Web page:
Attitudes on crypto are geographically divided, ConsenSys survey finds

Among the countries polled, Nigerians had the most positive outlook on crypto


Aris-Tect Group/Shutterstock modified by Blockworks


On Tuesday, ConsenSys published a survey in partnership with YouGov, focusing on crypto and Web3. The survey findings suggest a contrast between countries with developed economies and those with emerging economies.

The survey polled over 15,000 people aged 18 to 65 in late April through May of this year. The respondents were also spread out among 15 different nations across Africa, the Americas, Asia and Europe. 

A healthy supermajority, 92%, were aware of crypto, but that’s where the similarities ended. 

Respondents from developing nations were generally more optimistic on crypto, while developed nations were decidedly more skeptical. 

Nigerians were quite keen on owning crypto as a store of value, with 65% of Nigerians feeling this way. 

For crypto investors in the US, Germany and the UK, the reasons for owning digital currencies were a bit different. 

Americans, Germans and Brits all said one of their top reasons for investing in crypto was because they were “curious” and had a desire to educate themselves on the industry through “experimenting,” a ConsenSys spokesperson told Blockworks.

And 56% of Argentinians were motivated to own crypto for the same reason. They reported feeling that their “local currency is too unstable.” The Argentine peso has reached over 114% inflation, according to the New York Times. 

This is something Circle CEO Jeremy Allaire expanded on in a recent Bloomberg interview, telling the outlet that he sees “enormous demand for digital dollars in emerging markets.”

Allaire was speaking on the news about Circle obtaining a license to offer its stablecoin services in Singapore. He noted that Asia has the most demand for such services, which could partially explain why the survey found that respondents from Asian nations were among the most likely to invest in crypto over the next 12 months.

Respondents were also asked which three concepts they most closely associated with crypto. With twelve possible answers, 38% said crypto either makes them think of “the future of money,” an “alternative to the traditional financial ecosystem,” or “the future of digital ownership.”

Broken down further by nationality, 58% of Nigerians, 50% of South Africans, and 44% of Mexicans believe to a certain extent that crypto is the future of money.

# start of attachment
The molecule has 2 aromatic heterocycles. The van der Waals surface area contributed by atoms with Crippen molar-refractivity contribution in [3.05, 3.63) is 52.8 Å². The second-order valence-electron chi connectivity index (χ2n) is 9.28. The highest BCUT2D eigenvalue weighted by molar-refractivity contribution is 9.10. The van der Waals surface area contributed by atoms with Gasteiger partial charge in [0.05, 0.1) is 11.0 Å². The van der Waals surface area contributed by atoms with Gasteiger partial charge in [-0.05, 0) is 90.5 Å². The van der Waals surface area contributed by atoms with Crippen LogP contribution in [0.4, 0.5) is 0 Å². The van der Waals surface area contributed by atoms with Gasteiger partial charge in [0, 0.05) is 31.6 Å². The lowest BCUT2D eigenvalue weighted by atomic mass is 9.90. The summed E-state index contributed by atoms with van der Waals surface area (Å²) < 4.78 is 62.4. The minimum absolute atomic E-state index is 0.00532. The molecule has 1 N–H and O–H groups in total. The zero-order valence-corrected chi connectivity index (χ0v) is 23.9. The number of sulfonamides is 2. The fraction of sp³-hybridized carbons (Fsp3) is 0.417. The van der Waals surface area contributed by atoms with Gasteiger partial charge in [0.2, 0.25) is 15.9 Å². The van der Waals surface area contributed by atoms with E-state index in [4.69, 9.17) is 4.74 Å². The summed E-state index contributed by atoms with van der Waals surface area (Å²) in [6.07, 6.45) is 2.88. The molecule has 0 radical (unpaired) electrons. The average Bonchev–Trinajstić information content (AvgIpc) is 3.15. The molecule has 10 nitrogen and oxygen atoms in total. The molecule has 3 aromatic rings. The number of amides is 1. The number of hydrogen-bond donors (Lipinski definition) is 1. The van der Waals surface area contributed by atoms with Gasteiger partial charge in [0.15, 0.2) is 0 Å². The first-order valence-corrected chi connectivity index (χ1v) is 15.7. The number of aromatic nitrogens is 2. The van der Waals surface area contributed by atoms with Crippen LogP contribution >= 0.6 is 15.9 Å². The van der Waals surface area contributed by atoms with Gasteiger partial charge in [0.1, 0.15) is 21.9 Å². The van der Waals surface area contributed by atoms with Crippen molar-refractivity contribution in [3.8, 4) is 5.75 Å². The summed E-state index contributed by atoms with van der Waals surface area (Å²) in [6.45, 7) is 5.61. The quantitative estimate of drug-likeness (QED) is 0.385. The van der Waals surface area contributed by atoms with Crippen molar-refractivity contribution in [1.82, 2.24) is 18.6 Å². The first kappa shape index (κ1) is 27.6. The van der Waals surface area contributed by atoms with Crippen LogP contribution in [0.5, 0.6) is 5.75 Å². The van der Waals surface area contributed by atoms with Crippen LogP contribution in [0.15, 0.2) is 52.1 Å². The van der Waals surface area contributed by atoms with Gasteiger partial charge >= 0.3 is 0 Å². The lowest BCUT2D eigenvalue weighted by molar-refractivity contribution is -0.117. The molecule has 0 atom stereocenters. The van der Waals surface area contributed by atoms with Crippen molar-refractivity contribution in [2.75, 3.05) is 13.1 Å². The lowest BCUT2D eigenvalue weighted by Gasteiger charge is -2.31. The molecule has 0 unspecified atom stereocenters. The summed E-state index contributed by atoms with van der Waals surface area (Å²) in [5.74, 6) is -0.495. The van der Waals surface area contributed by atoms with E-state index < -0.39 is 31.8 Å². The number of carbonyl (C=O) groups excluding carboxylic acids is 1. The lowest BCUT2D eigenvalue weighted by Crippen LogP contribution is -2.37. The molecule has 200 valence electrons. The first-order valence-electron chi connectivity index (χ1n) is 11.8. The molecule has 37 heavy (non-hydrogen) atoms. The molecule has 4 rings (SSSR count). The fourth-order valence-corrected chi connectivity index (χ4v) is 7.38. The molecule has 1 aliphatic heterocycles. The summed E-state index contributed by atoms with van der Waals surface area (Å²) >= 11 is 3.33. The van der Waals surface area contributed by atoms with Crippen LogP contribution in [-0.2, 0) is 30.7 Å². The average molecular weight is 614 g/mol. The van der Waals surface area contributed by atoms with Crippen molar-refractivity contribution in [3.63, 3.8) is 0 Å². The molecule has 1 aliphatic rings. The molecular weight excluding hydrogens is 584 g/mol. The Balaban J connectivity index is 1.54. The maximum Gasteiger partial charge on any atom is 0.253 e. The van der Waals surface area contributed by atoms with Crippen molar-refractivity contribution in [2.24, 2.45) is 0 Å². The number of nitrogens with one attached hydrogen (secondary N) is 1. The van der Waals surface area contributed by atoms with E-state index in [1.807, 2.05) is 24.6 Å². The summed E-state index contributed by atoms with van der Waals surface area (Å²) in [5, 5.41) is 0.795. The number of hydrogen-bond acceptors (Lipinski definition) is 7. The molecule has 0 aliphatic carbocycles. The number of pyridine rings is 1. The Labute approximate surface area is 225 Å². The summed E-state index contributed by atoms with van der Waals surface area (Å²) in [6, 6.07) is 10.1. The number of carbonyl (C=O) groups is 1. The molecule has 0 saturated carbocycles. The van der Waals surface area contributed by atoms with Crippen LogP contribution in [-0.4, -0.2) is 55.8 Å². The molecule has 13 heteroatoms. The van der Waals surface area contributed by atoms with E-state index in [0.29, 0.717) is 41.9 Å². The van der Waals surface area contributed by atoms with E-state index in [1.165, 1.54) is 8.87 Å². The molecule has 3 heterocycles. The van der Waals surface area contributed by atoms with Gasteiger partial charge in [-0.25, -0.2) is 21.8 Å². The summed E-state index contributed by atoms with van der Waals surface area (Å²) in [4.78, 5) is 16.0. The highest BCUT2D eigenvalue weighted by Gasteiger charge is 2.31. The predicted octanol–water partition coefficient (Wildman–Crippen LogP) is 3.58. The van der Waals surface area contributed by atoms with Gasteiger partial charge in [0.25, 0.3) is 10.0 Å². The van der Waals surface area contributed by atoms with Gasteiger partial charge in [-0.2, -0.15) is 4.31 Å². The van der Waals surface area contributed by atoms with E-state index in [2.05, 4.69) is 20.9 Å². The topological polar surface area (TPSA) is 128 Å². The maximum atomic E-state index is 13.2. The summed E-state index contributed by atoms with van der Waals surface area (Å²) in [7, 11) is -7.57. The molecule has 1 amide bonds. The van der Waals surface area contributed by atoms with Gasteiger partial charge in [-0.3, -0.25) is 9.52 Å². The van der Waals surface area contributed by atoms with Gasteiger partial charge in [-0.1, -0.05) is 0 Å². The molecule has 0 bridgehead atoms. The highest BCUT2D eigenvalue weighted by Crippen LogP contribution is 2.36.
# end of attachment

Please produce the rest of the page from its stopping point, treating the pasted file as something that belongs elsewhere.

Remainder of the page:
Among the Germans and Brits who were polled, less than 20% of them thought the same. 

Similarly with NFTs, which is a way some people are trying to create value and get compensated on the internet, developing nations such as Nigeria, South Africa and Vietnam are most familiar with the concept of NFTs. 

The most stark comparison on NFTs comes between British and Vietnamese respondents. UK residents were not likely to have owned an NFT, with 76% of them never having bought one. Only 24% of Vietnamese residents reported never having owned an NFT.

However, there was one common thread throughout the survey. Nigeria is by far and away the most bullish on crypto, despite the fact that crypto trading is severely limited in the country.

A whopping 70% of Nigerian respondents correctly guessed the definition of a blockchain, which ConsenSys defined as “a secure, decentralized and transparent digital ledger that records and verifies transactions.” Only 36% of Americans and 30% of British residents cracked the right definition.

Also, nearly 80% of Nigerians said they understand what crypto is, with only 1 in 3 people having the same level of understanding in Indonesia and Japan. 

That tracks with the fact that Nigerians have the highest level of crypto ownership, according to the survey. They blow the next highest owners out of the water, which are South Koreans and South Africans. 

Nigeria is also one of the few countries with an active CBDC program, and its citizens haven’t been very receptive to the economic change.

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